By Cady Kuzmich
Clifton Park — Marty Egan, a Clifton Park-based playwright and actor, took up theatre after retiring from teaching in the early 1990s. When asked whether he ever acted as a kid, Egan said, “Just badly.”
According to Egan, it was his discovery of Ernest Hemingway at age 14 that spurred his desire to become a writer. Egan came across a magazine article detailing Hemmingway’s day to day life — writing for a few hours in the morning, fishing in the afternoon and wandering the streets of Key West in the evening. This all sounded pretty good to teenage Egan who decided then he would one day be a writer.
Originally from the outskirts of Boston, Egan studied history at Boston College before joining the army and becoming a social studies teacher in New York. All the while, he’s been writing and now has six plays to his name. While his work has not been published yet, some of his plays have been produced by community theatre groups over the years.
Egan, who now says he’s the “same age as Bernie Sanders” – 74 years old, taught middle school social studies in Schenectady for over 34 years. He likened a day of teaching history to middle schoolers to “five improvs for a tough audience.” Egan moved to Clifton Park from Burnt Hills in 1992. He now has two kids and two grandchildren.
His experience as a teacher has influenced his writing in many ways, one of which he outlines on his website, “The best way to get the young and the restless interested in history (or anything else) is to connect it with stories, preferably ones with gross and disgusting details. Colonial diets and hygiene were always winners.”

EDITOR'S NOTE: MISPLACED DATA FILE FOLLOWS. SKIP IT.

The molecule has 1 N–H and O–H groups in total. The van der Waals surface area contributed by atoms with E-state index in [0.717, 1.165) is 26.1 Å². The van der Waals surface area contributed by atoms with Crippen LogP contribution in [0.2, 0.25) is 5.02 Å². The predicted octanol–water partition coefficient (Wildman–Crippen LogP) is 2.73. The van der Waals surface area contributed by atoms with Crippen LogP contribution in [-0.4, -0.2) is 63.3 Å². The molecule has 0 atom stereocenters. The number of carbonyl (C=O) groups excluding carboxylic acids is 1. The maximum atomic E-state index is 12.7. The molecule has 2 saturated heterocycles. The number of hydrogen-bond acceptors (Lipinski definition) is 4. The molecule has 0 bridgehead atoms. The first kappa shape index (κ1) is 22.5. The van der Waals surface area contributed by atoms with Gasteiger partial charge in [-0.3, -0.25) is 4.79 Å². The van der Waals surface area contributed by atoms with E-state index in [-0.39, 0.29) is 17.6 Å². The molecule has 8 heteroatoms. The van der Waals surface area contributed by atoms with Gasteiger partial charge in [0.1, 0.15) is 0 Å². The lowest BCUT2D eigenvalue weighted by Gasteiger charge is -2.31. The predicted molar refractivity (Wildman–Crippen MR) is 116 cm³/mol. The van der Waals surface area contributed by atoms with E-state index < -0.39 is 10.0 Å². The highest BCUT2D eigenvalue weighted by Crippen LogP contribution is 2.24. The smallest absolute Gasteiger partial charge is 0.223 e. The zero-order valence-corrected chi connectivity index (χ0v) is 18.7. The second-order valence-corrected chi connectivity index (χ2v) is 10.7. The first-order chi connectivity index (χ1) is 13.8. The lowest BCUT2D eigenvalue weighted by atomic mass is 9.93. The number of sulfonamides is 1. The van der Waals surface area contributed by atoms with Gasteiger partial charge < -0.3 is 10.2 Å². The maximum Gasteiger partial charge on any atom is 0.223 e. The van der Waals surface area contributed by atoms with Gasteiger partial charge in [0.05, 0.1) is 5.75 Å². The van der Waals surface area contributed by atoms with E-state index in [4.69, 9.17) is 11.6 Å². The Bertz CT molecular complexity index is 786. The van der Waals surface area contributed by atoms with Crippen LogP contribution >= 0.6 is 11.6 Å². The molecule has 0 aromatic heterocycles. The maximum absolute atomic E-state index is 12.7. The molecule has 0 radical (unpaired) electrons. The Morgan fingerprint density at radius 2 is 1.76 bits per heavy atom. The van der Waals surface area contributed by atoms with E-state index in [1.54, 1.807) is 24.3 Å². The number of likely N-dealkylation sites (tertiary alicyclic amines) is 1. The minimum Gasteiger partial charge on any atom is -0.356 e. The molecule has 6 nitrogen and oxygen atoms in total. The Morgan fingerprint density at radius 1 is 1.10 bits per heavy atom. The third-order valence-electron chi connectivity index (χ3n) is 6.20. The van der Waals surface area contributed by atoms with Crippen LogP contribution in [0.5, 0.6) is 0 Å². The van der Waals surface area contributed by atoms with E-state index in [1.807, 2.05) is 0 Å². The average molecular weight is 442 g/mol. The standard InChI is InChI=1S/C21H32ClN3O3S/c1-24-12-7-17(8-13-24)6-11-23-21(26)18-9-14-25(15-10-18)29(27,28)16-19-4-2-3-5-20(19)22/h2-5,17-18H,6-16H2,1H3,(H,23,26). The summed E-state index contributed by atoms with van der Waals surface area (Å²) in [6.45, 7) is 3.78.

Since retiring, Egan has worked with the Not So Common Players who produced his play, “The Beast” at the Clifton Park – Halfmoon Library in 2013. “The Beast” is a story of Nazi occupation in France during the second World War. He said the Beast took him a couple years to write. Egan went through several drafts before he felt he had finished.
While he’s not afraid to veer into dark territory, Egan’s preferred style of writing is comedy — no easy feat. He’s worked on a Robin Hood play which he said “went very well if I say so myself.” He has another play based on a Washington Irving story in the works which he hopes to complete within the next year.
Egan has authored “Books on Broadway,” “Queen of Hearts” and “National Icon,” and won the Albany Civic Theater’s New Playwrights Competition twice. The Clifton Park Arts Council has produced two of Egan’s plays — “The Stone House” and “Unexpected Company.”
Egan took up acting after drama instructor Jeffery Hatcher insisted, “if you’re going to write for actors, you should be one.” This new on-stage perspective gave Egan a chance to strengthen his writing. He learned how to work within the constraints of a tight budget and limited space.
Most importantly, he said he learned “how much easier it is to memorize lines that aren’t overloaded with adjectives and adverbs.” He notes, “small parts are best if you want to learn how a theater works, because they give you time to observe, to see what works and what doesn’t.”